There are a number of different content types in the Oxford Research Archive, and ideally, there would be a type-specific method for indexing each one into the Solr service. As ORA is an emergent service, 99% of the items in the repository are text-based (journals, theses, book chapters, working/conference papers) and they all use either MODS (dsid: MODS) or simple Dublin Core (dsid: DC) to store their metadata.

I have written a python object called BasicSolrFeeder (inside the libs/ file) which performs a certain script sequence of functions on a fedora object given its pid. (BasicSolrFeeder.add_pid in is the method I am describing.)

Using an array to hold all the resultant "<field name='foo'>bar</field>" strings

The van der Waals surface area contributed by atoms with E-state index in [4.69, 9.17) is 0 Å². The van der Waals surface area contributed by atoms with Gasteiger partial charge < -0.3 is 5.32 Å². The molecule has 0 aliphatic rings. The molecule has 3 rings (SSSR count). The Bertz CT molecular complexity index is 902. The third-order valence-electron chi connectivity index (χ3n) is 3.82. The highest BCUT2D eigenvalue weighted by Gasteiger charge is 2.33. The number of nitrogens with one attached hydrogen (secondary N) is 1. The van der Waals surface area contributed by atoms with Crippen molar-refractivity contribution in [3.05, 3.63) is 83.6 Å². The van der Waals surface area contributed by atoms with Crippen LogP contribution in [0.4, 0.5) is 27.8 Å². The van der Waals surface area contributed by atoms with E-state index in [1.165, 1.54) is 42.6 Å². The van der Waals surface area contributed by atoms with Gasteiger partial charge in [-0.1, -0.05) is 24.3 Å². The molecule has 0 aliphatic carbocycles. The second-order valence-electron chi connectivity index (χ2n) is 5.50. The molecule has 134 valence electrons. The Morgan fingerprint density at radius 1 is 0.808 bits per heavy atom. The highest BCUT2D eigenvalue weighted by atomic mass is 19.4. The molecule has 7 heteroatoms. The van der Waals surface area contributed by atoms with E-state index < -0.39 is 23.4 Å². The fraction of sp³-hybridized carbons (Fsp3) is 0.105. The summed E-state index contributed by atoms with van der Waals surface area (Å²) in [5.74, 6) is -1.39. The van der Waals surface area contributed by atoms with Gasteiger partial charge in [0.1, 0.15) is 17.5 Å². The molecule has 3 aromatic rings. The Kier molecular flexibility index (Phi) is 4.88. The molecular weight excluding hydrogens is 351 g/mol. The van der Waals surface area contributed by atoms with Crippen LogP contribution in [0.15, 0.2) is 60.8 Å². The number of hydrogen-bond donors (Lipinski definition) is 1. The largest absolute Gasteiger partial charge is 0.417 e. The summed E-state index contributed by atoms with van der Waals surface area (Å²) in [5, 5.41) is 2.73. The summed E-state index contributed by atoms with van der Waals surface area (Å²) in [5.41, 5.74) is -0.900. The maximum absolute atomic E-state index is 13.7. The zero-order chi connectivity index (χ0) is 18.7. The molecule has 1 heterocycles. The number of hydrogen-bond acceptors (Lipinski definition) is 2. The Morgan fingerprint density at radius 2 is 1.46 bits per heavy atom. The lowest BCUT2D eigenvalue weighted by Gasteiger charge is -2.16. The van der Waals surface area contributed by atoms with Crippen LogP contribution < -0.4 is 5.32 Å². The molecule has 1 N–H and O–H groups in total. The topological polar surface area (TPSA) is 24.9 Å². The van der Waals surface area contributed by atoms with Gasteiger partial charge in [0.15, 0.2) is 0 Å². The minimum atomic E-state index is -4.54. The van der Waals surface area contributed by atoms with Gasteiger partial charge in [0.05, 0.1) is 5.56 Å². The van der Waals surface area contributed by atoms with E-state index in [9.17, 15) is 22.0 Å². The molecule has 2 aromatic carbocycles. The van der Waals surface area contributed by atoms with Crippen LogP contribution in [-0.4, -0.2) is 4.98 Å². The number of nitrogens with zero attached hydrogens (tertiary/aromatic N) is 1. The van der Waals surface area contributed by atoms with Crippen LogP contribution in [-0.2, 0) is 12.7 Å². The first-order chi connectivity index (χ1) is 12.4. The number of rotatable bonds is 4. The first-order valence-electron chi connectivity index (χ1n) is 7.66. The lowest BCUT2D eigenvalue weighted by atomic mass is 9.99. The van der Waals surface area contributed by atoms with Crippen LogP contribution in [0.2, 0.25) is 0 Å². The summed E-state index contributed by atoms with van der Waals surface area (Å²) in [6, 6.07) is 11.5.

• Get the content type of the object (from objContentModel field in the FOXML)
    • --> <field name="content_type">xxxxxxxx</field>
  • Get the datastream with id 'MODS' and if it is XML, pass it through the xsl sheet at 'xsl/mods2solr.xsl'
    • --> Lots of <field.... lines
  • If there is no MODS datastream, then default to getting the DC, and pass that through 'xsl/dc2solr.xsl'
    • --> Lots of <field.... lines
  • As collections are defined in a bottom-up manner in the RELS-EXT, applying an xsl transformation to the RELS-EXT datastream, will yield the collections that this object is in.
    • --> Zero or more < field name="collection">.... lines
    • (NB there is some migrationary code here that will also deduce the content type, as certain collections are being used to group types of content.)
  • Finally, if there is a datastream with id of FULLTEXT, this is loaded in as plain-text, and added to the 'text' field in Solr. This is how the searching the text of an object functions.
    • (NB There are other services that extract the text from the binary attachments to an object, which collate these texts and adds them as a datastream called FULLTEXT.)